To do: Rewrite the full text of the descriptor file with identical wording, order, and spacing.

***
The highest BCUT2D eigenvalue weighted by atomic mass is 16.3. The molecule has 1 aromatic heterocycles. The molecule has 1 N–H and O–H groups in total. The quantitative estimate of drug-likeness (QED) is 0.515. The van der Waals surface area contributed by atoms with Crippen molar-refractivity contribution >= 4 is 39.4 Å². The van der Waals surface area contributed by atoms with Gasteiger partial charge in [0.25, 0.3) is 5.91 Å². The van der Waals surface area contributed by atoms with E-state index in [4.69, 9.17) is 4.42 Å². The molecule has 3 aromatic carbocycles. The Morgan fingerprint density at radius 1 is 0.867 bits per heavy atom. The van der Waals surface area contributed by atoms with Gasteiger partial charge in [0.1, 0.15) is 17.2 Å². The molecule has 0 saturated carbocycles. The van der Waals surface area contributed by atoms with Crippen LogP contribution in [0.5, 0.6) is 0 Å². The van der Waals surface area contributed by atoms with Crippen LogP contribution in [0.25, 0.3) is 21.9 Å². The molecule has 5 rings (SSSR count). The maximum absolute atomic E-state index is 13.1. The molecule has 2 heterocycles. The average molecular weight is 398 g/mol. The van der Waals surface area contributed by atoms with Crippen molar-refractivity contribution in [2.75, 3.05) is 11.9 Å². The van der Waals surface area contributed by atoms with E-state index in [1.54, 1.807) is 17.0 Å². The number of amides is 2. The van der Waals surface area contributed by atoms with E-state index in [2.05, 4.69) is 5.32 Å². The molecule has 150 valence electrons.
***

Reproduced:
The highest BCUT2D eigenvalue weighted by atomic mass is 16.3. The molecule has 1 aromatic heterocycles. The molecule has 1 N–H and O–H groups in total. The quantitative estimate of drug-likeness (QED) is 0.515. The van der Waals surface area contributed by atoms with Crippen molar-refractivity contribution >= 4 is 39.4 Å². The van der Waals surface area contributed by atoms with Gasteiger partial charge in [0.25, 0.3) is 5.91 Å². The van der Waals surface area contributed by atoms with E-state index in [4.69, 9.17) is 4.42 Å². The molecule has 3 aromatic carbocycles. The Morgan fingerprint density at radius 1 is 0.867 bits per heavy atom. The van der Waals surface area contributed by atoms with Gasteiger partial charge in [0.1, 0.15) is 17.2 Å². The molecule has 0 saturated carbocycles. The van der Waals surface area contributed by atoms with Crippen LogP contribution in [0.5, 0.6) is 0 Å². The van der Waals surface area contributed by atoms with Crippen LogP contribution in [0.25, 0.3) is 21.9 Å². The molecule has 5 rings (SSSR count). The maximum absolute atomic E-state index is 13.1. The molecule has 2 heterocycles. The average molecular weight is 398 g/mol. The van der Waals surface area contributed by atoms with Crippen molar-refractivity contribution in [2.75, 3.05) is 11.9 Å². The van der Waals surface area contributed by atoms with E-state index in [1.54, 1.807) is 17.0 Å². The number of amides is 2. The van der Waals surface area contributed by atoms with E-state index in [2.05, 4.69) is 5.32 Å². The molecule has 150 valence electrons.